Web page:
Many compare the Brazilian situation of supply and prices of early 2020 with the 2016 picture. Undoubtedly, similarities exist, such as high exports in 2015 and cut in the planting of the 2016 summer crop, factors that originated the record high that year. However, in 2016 carryover stocks were below 2 million tons, and highs generated panic and complete lack of offers. The only way to the market was to obtain supplies from Argentina and there was a clear shortage. In 2020 there is an adjusted situation, but no shortage, and firm prices operating within the expected framework, that is, a small summer crop and not so high carryover stocks due to the 2019 export record. This does not prevent the market from seeking imports as an alternative still in this first half of the year. However, domestic prices need to rise further to make it feasible.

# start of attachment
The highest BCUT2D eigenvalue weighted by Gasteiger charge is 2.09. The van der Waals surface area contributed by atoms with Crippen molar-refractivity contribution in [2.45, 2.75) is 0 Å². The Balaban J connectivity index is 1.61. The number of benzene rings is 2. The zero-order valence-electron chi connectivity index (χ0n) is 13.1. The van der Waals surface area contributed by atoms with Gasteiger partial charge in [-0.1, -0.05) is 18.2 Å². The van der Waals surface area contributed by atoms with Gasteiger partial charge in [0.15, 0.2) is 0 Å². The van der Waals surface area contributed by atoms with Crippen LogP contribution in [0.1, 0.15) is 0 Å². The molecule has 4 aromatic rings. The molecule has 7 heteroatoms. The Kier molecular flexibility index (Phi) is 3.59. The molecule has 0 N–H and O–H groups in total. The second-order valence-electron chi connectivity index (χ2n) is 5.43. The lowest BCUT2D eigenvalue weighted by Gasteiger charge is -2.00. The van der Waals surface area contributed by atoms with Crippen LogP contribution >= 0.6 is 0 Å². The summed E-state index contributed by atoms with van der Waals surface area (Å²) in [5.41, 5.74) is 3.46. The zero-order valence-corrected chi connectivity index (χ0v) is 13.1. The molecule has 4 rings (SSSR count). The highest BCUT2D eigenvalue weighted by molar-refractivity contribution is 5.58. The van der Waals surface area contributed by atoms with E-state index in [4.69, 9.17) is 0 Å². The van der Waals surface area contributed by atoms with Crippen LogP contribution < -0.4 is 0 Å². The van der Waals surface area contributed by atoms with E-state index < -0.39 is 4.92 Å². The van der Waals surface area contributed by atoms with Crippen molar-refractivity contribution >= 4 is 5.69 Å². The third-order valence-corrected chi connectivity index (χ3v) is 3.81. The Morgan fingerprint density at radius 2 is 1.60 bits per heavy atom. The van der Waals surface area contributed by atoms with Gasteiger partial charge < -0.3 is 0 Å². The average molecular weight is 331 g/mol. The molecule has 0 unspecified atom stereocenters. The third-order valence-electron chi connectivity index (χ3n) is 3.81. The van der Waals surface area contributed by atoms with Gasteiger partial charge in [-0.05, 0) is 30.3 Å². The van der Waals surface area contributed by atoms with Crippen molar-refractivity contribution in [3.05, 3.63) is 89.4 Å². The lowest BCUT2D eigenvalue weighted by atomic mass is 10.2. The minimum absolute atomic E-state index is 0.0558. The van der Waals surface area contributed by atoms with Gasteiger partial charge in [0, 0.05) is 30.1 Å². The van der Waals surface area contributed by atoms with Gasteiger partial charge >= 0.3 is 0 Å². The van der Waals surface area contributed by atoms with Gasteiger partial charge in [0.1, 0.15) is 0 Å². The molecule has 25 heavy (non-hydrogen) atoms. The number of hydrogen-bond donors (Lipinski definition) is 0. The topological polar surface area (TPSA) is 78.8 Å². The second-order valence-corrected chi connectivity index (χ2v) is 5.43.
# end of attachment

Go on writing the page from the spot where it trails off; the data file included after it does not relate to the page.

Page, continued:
In 2015 Brazil exported 34.18 million tons of corn. The largest volume shipped up to that year. The record 2015 production and low domestic prices generated the export environment. But this scenario also generated another symptom for the market, which was the loss of strength for planting the 2016 summer crop. Not even high exports in 2015 were able to maintain a good planting intention for the 2016 summer crop. The result was low carryover stocks of just over 3 million tons. However, the combination of the summer crop with carryover stocks did not cover the demand of the first half, and the only alternative for the market was to seek imports of around 3.3 million tons, the largest in the Brazilian history. In 2016 there was a full shortage in the first semester.
In 2020 the history repeats itself, even albeit in milder conditions. In 2019 exports are expected to close at around 40.50/41 million tons, since the Secex numbers this year are above the data provided by ports, which point to 39.4 million tons. Anyway, the 2019 export figure is the new Brazilian record and emptied possible surpluses in the transition of the business year.